Mugabe created greedy doctors

Malvern Mkudu

There has been national outrage after President Mugabe accused doctors of being greedy. President Mugabe made these remarks at the burial of fallen hero Brigadier-general Felix Muchemwa who died in Egypt seeking medical attention.

Mugabe said the current crop of doctors was different from the likes of Dr Muchemwa and Dr Sekeramayi who had made personal sacrifices for their country during the liberation struggle.

The same cannot be said about the current crop of doctors who announced that they would no longer be accepting medical aid from the first of July.

But a closer look at things reveals that Mugabe created these greedy doctors through anti poor policies and neglecting of public health institutions. The rise of private health practices is as a result of the breakdown in public health services.

Mugabe probably panicked because civil servants including security officers are on Public Service Medical Aid Society  and if these fail to access health care it could spell disaster for his government.

Only just over 1 million Zimbabweans are covered by medical aid. 11 million Zimbabweans are said not to be on medical aid. The country also doesn’t have any sort of medical insurance for its citizens.

Mugabe’s government owes PSMAS $186 million dollars and it has been reported that the government has not been remitting contributions to the medical aid society.  Public officials including Mugabe’s spokesman and his health minister have been implicated in scandals involving the medical aid society money.

But in his usual hypocrisy, Mugabe has opted to blaming sanctions and doctors for the situation without critically examining his own incompetence and corruption leading to this situation. What has he done with those accused of dipping their fingers in the public health coffers?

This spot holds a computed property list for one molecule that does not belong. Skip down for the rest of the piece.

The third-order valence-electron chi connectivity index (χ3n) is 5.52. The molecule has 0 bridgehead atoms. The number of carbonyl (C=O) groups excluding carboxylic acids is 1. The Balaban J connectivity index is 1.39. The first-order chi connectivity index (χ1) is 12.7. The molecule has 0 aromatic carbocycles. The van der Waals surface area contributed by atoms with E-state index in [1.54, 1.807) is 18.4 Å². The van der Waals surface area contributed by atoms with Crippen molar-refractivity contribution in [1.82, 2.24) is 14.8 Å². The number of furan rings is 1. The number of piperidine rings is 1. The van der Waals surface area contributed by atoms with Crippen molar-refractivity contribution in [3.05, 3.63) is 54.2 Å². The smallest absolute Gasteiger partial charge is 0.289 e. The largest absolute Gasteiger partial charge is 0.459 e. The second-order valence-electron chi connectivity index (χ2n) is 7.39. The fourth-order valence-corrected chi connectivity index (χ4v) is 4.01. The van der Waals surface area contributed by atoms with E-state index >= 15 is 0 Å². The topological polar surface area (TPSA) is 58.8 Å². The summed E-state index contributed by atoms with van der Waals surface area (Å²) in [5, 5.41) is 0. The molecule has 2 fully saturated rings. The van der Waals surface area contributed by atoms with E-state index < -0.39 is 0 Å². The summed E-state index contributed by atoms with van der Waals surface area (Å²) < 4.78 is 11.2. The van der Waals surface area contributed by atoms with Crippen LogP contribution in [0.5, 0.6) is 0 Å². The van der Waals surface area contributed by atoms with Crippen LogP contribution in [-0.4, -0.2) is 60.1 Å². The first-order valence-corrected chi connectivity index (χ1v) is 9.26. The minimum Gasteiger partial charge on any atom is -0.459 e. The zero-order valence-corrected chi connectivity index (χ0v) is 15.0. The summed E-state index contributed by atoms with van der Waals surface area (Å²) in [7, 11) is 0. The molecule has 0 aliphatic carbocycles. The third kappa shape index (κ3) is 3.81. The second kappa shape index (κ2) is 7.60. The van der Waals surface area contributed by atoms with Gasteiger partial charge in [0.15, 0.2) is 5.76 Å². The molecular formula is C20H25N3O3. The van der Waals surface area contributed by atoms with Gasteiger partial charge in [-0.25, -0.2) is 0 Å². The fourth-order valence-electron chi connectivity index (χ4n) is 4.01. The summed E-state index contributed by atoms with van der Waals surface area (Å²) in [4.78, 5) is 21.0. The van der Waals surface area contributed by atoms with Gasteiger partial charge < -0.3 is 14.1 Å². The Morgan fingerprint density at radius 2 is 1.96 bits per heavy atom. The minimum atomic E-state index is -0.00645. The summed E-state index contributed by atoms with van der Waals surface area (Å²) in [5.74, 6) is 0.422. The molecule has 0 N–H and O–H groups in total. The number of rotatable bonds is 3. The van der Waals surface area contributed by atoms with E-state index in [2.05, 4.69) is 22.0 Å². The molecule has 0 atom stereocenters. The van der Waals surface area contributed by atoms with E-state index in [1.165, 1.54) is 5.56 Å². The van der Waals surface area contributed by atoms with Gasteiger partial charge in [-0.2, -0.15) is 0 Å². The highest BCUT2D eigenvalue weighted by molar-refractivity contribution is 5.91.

In 2015 the government budgeted only $350 million for the health sector.  The patient to doctor ratio is 1. 6:10000 meaning there is a huge demand for medical doctors.  The country is not training enough doctors and the few that are churned out leave the country for greener pastures.

The health sector has been relying on donor funds for a long time. Only private health institutions are decently equipped with the majority of doctors preferring to work at their private practices. In the last four years the country has seen an increase in private health with the opening of institutions such as Corporate 24 and Rock Foundation.

Some of these institutions run their own medical aid societies. Government encouraged private investment in Healthcare without promoting similar investment in public health.Mugabe has pursued elitist policies in Healthcare preferring to promote private health care at the expense of public health institutions.

The result of his approach is clear. Public hospitals have no equipment, drugs or adequate personnel. Private hospitals on the other hand are adequately resourced but out of the reach of the majority of Zimbabweans. Owners of these institutions want to make a profit and therefore charge high fees for their services.

Meanwhile him and his inner circle are always out of the country in search of quality medical care in other countries. He is always in Singapore for medical checkups and his daughter recently gave birth in the same country. Mugabe must look in the mirror to find the real reason why medical services have become inaccessible to poor Zimbabweans.

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